The "no" refers to a referendum held in Chile back in 1988 when voters were asked to choose between “yes” and eight more years of dictatorship under General Pinochet or “no” to see Pinochet ousted from power.
From here, many years later, the choice seems like a no-brainer. But politics is complicated and Chile has had a complicated history.
The international community, embarrassed by Chile’s abysmal human rights record, forced Pinochet to hold this referendum to legitimize his government.
Pinochet accepted the challenge, knowing that Chile’s opposition parties were scared and divided. They figured it was highly unlikely they could form a united front to oppose him in the referendum. Sounding familiar yet?
While watching the film it was astounding how many parallels one could draw between what the Pinochet government was doing in 1987 and what the Canadian federal government is doing in 2013. Not for a moment would I equate the two governments. For all the quarrels I have with Mr. Harper, I do not accuse him of torturing citizens or literally making them “disappear”. However, their approaches to seeking re-election and dealing with opposition voices is quite similar.
The movie centres on the story of René Saaverdra who reluctantly agrees to help launch the “no” campaign by developing a series of television ads to be broadcast each night for 15 minutes for 25 days. The “yes” side would have its own 15 minutes, but in a much more desirable time slot.
The flavour of the “yes” ads is quite predictable (and familiar to Canadian eyes). The patriotism card is played for all it’s worth. Much flag waving, anthems, citizens marching on mass towards some ill-defined world of material progress (which seems to depend on 40% of the citizenry living below the poverty line.)
Many on the “no” side, are very keen to focus on the atrocities of the Pinochet regime (and there are many) but Saaverdra insists they must send out a message that is positive, and happy. They must, in fact, produce a product which will appeal to a wide range of people. To old ladies fearful of losing their material possessions and to young men and women who are convinced all politics is corrupt. Does any of this sound familiar?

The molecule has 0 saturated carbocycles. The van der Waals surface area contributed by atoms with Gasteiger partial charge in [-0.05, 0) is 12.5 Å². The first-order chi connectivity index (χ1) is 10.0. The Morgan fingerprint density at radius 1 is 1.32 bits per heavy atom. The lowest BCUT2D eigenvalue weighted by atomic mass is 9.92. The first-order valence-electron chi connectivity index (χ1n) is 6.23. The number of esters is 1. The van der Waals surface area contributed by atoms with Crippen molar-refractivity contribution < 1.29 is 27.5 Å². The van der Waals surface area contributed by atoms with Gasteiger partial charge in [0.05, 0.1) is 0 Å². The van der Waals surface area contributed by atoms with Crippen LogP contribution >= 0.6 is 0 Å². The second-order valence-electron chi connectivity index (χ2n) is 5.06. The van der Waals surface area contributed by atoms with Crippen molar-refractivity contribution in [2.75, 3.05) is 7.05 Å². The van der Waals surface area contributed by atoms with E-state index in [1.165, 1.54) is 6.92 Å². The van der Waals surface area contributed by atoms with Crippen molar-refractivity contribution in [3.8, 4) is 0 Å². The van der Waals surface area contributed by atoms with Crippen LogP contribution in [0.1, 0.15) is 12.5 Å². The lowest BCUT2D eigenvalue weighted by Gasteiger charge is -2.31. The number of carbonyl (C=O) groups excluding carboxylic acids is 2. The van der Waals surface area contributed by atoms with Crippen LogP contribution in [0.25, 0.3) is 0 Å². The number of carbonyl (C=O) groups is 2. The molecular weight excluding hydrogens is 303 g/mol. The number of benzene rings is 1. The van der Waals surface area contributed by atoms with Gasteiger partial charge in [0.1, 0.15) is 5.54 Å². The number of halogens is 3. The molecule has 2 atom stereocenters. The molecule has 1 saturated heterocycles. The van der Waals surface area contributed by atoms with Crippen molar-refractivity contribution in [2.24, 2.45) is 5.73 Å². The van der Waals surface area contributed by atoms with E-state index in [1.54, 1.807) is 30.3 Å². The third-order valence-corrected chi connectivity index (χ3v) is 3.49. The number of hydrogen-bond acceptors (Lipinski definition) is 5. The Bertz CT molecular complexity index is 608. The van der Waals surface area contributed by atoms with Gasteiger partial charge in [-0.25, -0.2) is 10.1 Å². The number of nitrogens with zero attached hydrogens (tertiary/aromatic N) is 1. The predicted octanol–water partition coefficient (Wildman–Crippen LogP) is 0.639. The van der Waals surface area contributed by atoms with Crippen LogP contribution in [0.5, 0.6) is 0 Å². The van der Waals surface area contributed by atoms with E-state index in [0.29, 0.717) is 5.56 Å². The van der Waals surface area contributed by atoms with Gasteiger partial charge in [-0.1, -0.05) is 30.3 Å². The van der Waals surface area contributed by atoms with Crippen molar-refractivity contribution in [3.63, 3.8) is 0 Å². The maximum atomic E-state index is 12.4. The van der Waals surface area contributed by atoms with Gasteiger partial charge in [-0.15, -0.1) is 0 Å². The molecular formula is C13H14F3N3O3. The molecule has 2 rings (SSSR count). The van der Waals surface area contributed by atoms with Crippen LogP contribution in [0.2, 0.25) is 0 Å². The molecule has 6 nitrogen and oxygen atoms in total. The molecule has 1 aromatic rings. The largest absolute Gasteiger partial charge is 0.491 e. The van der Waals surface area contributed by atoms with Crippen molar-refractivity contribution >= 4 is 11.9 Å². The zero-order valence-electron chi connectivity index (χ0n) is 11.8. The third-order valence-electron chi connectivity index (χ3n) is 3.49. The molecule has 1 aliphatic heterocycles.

Despite much resistance from veterans of the “no” camp, our marketing hero convinces them to broadcast images of dancing, singing, happy people, all looking forward to a bright future without Pinochet. The ads conclude with the message, “Happiness is coming, vote ‘no’".
In spite of the “yes” side’s negative push, Saavedra holds firm: only positive messages, dancers, singers, catchy jingles, even mimes on the television screen. And always the happy tag, “Happiness is coming, vote ‘no’.”
Some of Saavedra’s own colleagues dismiss this strategy as nothing more than a coca-cola commercial, and this is a fair criticism in part but what Saavedra seems to understand clearly, and the others only dimly, is that one must first catch the voter’s attention emotionally. One must first engage the viewer’s gut feelings, must make him crave for a future vision. Then you can discuss the details.
In the end, the “no” side does win and Pinochet steps down. The rest is history.
I think the movie should be required viewing for all opposition parties in Canada. It shows the power of the “positive message”, the importance of understanding the fundamentals of marketing, to foster the understanding that maybe the only thing that can be more powerful than an appeal to fear (which dictators worldwide are quite expert in) is an appeal to future happiness.
The movie is more convincing than my feeble arguments. Check it out.